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Real estate programConservation easements

An easement is a way to convey some of the land rights associated with ownership to another party. Utility, highway and driveway easements are examples of how both parties use the land in a specific way. Similarly, a conservation easement is a voluntary legal agreement between a landowner and a government agency, a non-profit conservation organization or a land trust that permanently limits specified current and future uses. As with other easements, landowners retain ownership and many uses of their property such as agriculture, hunting and fishing. However, a conservation easement will also help protect water quality, habitat, and natural resources.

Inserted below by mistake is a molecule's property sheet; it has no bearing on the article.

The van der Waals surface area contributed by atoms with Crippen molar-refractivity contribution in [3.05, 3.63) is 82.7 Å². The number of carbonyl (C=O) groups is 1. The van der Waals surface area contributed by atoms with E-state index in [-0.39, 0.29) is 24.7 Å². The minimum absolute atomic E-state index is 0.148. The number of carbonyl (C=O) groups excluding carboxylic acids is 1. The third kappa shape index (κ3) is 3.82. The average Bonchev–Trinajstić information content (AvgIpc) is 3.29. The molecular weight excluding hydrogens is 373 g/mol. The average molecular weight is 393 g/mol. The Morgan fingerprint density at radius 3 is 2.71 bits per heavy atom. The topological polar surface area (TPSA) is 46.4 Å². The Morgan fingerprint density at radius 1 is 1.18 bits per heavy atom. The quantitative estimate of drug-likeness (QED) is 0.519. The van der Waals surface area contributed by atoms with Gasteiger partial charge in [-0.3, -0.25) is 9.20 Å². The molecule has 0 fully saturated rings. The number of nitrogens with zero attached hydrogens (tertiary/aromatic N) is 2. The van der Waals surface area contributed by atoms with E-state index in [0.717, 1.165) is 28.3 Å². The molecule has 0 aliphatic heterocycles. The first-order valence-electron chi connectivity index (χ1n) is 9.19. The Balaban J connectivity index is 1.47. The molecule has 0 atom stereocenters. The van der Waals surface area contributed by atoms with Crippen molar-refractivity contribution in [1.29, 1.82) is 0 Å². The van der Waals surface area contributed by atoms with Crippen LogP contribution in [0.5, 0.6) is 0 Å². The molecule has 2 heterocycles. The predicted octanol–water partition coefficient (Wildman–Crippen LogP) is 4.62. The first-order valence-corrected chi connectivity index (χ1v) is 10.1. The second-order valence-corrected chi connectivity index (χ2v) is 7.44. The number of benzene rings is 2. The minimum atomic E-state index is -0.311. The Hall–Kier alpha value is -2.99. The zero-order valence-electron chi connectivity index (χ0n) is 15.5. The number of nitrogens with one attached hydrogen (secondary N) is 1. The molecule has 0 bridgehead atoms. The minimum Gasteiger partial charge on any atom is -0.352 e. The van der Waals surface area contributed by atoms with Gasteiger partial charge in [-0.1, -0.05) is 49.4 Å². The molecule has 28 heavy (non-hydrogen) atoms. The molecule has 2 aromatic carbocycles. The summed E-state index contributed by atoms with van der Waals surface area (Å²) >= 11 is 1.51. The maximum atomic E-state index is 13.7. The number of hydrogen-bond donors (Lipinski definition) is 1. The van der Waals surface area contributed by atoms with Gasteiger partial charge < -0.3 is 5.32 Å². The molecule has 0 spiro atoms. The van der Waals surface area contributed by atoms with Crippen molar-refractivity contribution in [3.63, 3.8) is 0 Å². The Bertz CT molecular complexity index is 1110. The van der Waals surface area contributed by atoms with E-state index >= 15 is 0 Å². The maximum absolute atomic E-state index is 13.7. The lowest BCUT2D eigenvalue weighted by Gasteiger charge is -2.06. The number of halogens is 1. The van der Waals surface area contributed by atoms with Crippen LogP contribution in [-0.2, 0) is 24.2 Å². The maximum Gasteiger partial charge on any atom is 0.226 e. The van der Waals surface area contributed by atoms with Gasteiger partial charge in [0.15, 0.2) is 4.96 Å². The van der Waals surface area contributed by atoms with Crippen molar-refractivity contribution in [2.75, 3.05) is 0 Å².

Although each conservation easement is unique, some examples of land rights purchased by state or local agencies include the right to improve streams, fence livestock out of the stream corridor, permit public access, manage trees, plants, and shrubs by cutting and/or planting, and prohibit development. The agreement will also indicate the geographical boundaries of the easement. This legal document is recorded at the Register of Deeds Office. Land ownership stays with the landowner while easement rights "run with the land" which means the agency retains the easement rights if the landowner sells the land. The new landowner must abide by the easement.

The Department of Natural Resources purchases conservation easements as defined in Section 700.40 of the Wisconsin Statutes. Conservation easements enforce restrictions to protect natural resources or water quality. As an example, the department could buy a conservation easement in the Baraboo Hills Recreation Area to protect natural resources and recreational or open space use.

Last revised: Sunday July 22 2012